Cover image by Stephen Frink
A Spare Air is a small air tank, only a fraction of the size of a scuba tank, but made from the same material and construction, and intended as a backup alternate-air source in case a diver runs out of air during a dive, allowing the diver to surface safely. These units have been around for some time, but have yet to become a must-have in every diver’s gear bag. So what’s it like to dive with one?
The construction is simple and sturdy, and the bright yellow tank looks like something out of a Bond movie. There’s a mouthpiece attached, and the Spare Air comes with a carrying pouch that can be fastened to a tank, leg, or wherever you find it most convenient. It’s larger than I had expected, and heavier, and really does add a bit of bulk and weight to your collection of gear. But if that’s the price of safety, so be it.
Filling the Spare Air is pretty straightforward. You simply attach an inflow valve to the unit and attach it to your main tank the same way you would a regulator set and fill it that way. However, the model I tested didn’t have a pressure-release valve, so once the unit is filled and the main tank closed, it’s very difficult to remove the unit again, as the system is now pressurized. That you fill your spare from your own tank is a bit of a drawback, since you’re essentially just redistributing your own air, not taking additional air with you. So if you’re likely to consume most of the air in your tank on your dive, by filling your Spare Air from it you’re simultaneously working to prevent an out-of-gas situation and making that little bit more likely. If at all possible, fill it from a spare tank or fill station.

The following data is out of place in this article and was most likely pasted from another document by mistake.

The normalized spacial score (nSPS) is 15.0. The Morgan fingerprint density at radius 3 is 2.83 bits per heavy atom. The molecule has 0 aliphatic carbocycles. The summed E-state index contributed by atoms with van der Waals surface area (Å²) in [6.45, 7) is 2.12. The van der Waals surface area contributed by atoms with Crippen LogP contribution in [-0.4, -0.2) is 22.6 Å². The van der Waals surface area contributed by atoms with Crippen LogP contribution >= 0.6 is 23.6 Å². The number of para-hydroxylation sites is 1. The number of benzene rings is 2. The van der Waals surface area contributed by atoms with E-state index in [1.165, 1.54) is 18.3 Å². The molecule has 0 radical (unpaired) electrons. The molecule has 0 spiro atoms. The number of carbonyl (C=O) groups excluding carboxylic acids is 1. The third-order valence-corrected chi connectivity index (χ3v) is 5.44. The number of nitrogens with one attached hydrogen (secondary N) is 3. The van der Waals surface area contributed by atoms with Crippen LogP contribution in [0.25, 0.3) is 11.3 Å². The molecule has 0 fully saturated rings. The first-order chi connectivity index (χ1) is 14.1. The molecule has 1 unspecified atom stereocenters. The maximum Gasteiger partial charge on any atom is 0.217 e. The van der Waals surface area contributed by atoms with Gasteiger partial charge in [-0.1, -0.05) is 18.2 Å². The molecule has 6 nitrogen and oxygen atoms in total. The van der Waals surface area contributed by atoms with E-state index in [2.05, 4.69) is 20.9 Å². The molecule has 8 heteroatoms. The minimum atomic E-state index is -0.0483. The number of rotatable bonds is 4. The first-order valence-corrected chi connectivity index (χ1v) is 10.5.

Diving with it
As stated previously, a diver is meant to wear the Spare Air on his gear or person until it’s needed. I tried fitting it to my tank, but decided, after a few tries, that it would be very difficult for me to reach it there. I did manage — with a bit of help from a buddy — but the presence of a buddy close enough to help me would negate the need for a Spare Air, as he or she would (or at least should) be able to supply me with air through their octopus.
The leg seemed the best place for the unit during the dive. It filled nearly the length of my shin, but once it was attached, it rested comfortably there and I hardly noticed it. It does stick out some, though, making it a bit of an entanglement risk, something I discovered when I managed to get it snagged on a piece of sea kelp during the dive. Nothing critical, but in areas with many stray fishing lines or net, or other entanglement risks, this could be problematic.
The idea of the Spare Air is simple; if you run out of air and your buddy is nowhere to be seen, or is too far away to reach, you pull out the Spare Air, pop it in your mouth and start breathing. No need to open a valve or anything like that: it’s always ready to go. Deploying it is quick and easy, and I was able, after a few practice runs, to deploy it and start breathing from it in a matter of seconds. That’s faster than most people can get to their buddy, communicate their need for air and receive a regulator. If nothing else, the Spare Air can buy you precious minutes to do just that, or to ascend on your own.
I was comfortably able to swim up from a depth of 22 feet (7 meters) with the Spare Air. I chose not to exceed 33 feet (10 meters) on these test dives so I wouldn’t have to skip a safety stop, which you would naturally do in an emergency. The unit is surprisingly comfortable. One of my initial concerns with this type of unit was that its weight would mean you needed to keep a hand on it to keep the tank from pulling the mouthpiece out of your mouth, but that proved to be no problem at all. Breathing resistance is a little high, probably to prevent free-flows during diving, but not uncomfortably so.